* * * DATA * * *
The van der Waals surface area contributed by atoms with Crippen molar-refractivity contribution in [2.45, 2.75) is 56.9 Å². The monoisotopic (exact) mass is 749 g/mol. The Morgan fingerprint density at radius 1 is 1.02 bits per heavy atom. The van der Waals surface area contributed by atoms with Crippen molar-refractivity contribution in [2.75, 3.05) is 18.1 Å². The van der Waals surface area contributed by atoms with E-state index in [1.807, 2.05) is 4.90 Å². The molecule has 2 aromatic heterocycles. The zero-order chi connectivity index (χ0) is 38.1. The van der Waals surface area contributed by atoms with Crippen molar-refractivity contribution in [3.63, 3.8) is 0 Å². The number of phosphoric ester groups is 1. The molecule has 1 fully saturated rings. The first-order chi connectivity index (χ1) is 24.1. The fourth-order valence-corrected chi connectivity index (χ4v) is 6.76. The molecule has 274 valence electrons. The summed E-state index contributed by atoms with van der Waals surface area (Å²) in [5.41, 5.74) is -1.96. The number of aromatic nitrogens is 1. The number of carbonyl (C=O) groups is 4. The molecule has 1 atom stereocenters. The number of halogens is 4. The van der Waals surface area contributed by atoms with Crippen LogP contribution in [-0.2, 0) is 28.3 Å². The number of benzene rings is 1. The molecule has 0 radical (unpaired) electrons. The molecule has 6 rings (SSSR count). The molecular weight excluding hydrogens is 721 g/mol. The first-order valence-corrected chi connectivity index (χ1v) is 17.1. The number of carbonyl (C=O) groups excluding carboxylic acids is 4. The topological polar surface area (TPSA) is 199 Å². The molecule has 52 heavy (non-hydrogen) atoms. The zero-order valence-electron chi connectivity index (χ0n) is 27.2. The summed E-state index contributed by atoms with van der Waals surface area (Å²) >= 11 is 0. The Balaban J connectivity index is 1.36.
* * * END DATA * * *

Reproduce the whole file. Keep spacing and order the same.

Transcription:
The van der Waals surface area contributed by atoms with Crippen molar-refractivity contribution in [2.45, 2.75) is 56.9 Å². The monoisotopic (exact) mass is 749 g/mol. The Morgan fingerprint density at radius 1 is 1.02 bits per heavy atom. The van der Waals surface area contributed by atoms with Crippen molar-refractivity contribution in [2.75, 3.05) is 18.1 Å². The van der Waals surface area contributed by atoms with E-state index in [1.807, 2.05) is 4.90 Å². The molecule has 2 aromatic heterocycles. The zero-order chi connectivity index (χ0) is 38.1. The van der Waals surface area contributed by atoms with Crippen molar-refractivity contribution in [3.63, 3.8) is 0 Å². The number of phosphoric ester groups is 1. The molecule has 1 fully saturated rings. The first-order chi connectivity index (χ1) is 24.1. The fourth-order valence-corrected chi connectivity index (χ4v) is 6.76. The molecule has 274 valence electrons. The summed E-state index contributed by atoms with van der Waals surface area (Å²) in [5.41, 5.74) is -1.96. The number of aromatic nitrogens is 1. The number of carbonyl (C=O) groups is 4. The molecule has 1 atom stereocenters. The number of halogens is 4. The van der Waals surface area contributed by atoms with Crippen LogP contribution in [-0.2, 0) is 28.3 Å². The number of benzene rings is 1. The molecule has 0 radical (unpaired) electrons. The molecule has 6 rings (SSSR count). The molecular weight excluding hydrogens is 721 g/mol. The first-order valence-corrected chi connectivity index (χ1v) is 17.1. The number of carbonyl (C=O) groups excluding carboxylic acids is 4. The topological polar surface area (TPSA) is 199 Å². The molecule has 52 heavy (non-hydrogen) atoms. The zero-order valence-electron chi connectivity index (χ0n) is 27.2. The summed E-state index contributed by atoms with van der Waals surface area (Å²) >= 11 is 0. The Balaban J connectivity index is 1.36.